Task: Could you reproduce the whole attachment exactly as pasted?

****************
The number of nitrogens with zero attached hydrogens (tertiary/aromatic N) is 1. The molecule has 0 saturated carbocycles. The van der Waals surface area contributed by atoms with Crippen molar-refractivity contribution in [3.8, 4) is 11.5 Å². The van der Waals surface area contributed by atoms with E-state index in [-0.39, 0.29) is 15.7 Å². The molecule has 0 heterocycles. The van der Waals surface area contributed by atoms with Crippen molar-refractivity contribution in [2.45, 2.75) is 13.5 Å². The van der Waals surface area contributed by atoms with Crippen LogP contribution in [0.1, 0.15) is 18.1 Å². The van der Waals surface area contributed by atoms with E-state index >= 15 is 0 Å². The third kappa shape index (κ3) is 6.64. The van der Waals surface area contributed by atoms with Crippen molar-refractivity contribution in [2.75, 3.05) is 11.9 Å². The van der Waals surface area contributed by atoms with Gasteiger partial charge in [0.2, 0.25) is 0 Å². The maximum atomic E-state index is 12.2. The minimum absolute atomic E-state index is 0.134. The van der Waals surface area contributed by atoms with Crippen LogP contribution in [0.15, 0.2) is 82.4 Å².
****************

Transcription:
The number of nitrogens with zero attached hydrogens (tertiary/aromatic N) is 1. The molecule has 0 saturated carbocycles. The van der Waals surface area contributed by atoms with Crippen molar-refractivity contribution in [3.8, 4) is 11.5 Å². The van der Waals surface area contributed by atoms with E-state index in [-0.39, 0.29) is 15.7 Å². The molecule has 0 heterocycles. The van der Waals surface area contributed by atoms with Crippen molar-refractivity contribution in [2.45, 2.75) is 13.5 Å². The van der Waals surface area contributed by atoms with Crippen LogP contribution in [0.1, 0.15) is 18.1 Å². The van der Waals surface area contributed by atoms with E-state index >= 15 is 0 Å². The third kappa shape index (κ3) is 6.64. The van der Waals surface area contributed by atoms with Crippen molar-refractivity contribution in [2.75, 3.05) is 11.9 Å². The van der Waals surface area contributed by atoms with Gasteiger partial charge in [0.2, 0.25) is 0 Å². The maximum atomic E-state index is 12.2. The minimum absolute atomic E-state index is 0.134. The van der Waals surface area contributed by atoms with Crippen LogP contribution in [0.15, 0.2) is 82.4 Å².